Chris Hill, chief executive of Spinlock, said: “Compared to what we’ve had in place before, Aura is much more aligned to our way of thinking. The focus is on constant improvement – ensuring the IT system is stable and ready for growth.
“Working with Aura has made a big difference to the business and their positive, proactive approach to managed services really is a breath of fresh air. Aura’s specialists are encouraging and challenging us to make sure we review and assess what our needs are going forward.
“We are more efficient as a business and have to think less about the potential for delays and incident resolution. Enabling us to focus on what we can change next will help our business grow even further.
“Working with Aura has completely shifted the way we think about IT infrastructure.”
Aura expands after client wins
Rapidly-growing IT services provider Aura Technology has expanded into new offices and launched a recruitment drive following a series of client wins.
Aura has created a modern and flexible workspace at Southampton’s Ocean Village as it looks to create 40 jobs for account managers, technical engineers and support staff over the next two years.
Tim Walker, managing director of Aura, said: “Our move to Ocean Village reflects our success so far and we’ve worked hard to create an environment that meets our needs as we continue to grow.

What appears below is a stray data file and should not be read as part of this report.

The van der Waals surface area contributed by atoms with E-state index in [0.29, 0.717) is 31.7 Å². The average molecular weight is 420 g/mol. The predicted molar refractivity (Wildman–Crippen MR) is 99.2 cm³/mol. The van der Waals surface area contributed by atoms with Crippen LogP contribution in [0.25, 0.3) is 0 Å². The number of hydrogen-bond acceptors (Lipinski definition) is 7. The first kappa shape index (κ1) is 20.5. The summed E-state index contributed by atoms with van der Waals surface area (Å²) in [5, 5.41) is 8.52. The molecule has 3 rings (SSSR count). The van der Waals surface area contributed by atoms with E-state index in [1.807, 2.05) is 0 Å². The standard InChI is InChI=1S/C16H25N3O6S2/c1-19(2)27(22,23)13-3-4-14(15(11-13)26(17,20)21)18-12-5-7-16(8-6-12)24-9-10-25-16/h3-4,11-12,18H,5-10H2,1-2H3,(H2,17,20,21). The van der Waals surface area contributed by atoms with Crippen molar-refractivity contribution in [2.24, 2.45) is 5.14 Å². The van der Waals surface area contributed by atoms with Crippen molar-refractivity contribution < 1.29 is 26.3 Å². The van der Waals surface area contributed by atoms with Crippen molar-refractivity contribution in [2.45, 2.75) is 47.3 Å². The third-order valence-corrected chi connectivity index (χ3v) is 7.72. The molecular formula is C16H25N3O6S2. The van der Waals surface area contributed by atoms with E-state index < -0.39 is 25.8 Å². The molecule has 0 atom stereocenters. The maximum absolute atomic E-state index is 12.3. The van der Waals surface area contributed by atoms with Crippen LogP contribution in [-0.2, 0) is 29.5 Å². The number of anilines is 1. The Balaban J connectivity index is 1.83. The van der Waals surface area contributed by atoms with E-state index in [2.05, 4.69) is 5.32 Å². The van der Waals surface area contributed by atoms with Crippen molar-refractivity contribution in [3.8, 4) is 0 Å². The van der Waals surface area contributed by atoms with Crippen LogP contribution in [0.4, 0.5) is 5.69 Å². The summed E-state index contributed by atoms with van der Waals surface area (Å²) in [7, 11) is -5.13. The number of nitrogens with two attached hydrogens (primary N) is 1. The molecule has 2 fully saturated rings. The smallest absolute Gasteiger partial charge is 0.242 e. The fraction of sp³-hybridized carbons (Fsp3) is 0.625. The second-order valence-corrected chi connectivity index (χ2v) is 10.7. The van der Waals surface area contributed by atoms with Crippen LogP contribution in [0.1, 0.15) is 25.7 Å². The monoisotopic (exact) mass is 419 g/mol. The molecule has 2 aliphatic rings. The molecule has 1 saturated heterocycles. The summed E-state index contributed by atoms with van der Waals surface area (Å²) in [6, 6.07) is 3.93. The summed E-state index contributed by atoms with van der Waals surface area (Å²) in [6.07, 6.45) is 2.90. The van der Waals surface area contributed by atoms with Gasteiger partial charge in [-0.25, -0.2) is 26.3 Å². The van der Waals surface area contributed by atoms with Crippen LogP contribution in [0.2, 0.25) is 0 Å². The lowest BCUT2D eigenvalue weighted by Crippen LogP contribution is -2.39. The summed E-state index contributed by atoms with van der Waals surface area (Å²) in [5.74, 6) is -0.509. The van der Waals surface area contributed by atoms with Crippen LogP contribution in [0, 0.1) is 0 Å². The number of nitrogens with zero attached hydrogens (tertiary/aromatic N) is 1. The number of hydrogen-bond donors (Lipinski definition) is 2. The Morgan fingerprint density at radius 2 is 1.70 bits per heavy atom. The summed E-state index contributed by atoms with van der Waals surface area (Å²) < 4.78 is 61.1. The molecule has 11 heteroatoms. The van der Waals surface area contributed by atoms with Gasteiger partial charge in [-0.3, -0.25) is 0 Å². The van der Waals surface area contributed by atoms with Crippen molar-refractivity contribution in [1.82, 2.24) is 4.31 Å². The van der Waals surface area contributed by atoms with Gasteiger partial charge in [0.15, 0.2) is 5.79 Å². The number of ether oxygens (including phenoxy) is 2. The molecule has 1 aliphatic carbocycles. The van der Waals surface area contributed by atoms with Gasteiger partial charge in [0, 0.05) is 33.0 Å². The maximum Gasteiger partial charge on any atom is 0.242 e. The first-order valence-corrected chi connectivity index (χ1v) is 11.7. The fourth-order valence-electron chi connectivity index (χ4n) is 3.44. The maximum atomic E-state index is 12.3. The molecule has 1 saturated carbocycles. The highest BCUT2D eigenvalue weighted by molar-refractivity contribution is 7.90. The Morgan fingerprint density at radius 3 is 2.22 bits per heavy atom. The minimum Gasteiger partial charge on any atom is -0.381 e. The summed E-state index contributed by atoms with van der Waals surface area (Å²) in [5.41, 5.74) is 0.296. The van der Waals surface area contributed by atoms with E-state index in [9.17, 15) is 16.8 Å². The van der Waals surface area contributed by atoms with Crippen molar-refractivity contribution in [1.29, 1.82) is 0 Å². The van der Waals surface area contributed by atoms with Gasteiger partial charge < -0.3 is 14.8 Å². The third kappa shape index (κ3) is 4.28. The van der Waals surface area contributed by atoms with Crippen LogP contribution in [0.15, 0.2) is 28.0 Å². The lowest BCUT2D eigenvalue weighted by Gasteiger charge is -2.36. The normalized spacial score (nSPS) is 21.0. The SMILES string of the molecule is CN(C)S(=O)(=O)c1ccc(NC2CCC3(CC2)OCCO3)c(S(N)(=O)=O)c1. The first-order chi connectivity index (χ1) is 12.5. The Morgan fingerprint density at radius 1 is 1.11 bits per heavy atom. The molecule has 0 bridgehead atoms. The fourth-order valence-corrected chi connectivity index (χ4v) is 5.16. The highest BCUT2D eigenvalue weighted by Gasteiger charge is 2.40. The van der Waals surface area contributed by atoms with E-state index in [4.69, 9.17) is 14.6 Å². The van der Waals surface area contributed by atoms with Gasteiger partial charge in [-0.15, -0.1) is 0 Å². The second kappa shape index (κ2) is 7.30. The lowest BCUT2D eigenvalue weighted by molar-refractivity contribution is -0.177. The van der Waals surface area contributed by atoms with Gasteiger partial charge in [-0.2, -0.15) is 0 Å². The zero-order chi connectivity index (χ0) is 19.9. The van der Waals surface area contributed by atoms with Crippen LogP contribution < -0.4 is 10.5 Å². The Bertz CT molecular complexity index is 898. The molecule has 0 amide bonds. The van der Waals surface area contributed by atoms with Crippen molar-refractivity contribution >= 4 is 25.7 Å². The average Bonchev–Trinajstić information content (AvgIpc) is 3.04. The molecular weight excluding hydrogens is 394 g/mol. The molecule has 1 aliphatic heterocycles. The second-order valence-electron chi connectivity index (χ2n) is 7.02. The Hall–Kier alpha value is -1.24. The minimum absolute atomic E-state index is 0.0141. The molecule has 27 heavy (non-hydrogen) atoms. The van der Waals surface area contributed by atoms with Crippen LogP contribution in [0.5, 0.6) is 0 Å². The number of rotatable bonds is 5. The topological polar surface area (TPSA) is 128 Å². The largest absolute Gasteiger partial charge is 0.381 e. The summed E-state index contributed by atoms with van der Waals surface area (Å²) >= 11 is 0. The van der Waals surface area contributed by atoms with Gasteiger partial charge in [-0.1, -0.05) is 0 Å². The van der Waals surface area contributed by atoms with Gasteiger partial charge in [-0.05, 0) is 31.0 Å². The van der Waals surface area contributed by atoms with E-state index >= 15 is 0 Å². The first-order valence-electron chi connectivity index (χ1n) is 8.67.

“The Southampton office complements our London operation, giving us two strategic locations from which to service our existing clients and continue our expansion.”
Backed by a team of technology professionals with decades of experience, Aura has won a number of new clients including Vail Williams, Spinlock, Inspiration Marine Group, law firm Humphries Kerstetter, and many more since taking occupation of the Ocean Village base.
Aura works at senior level with businesses with mainly between 50 and 500 IT users to develop and implement IT strategies that are aligned to business plans and goals.
Walker added: “We identified a gap in the market and we know clients appreciate the way we work, delivering at a strategic level to transform IT services.”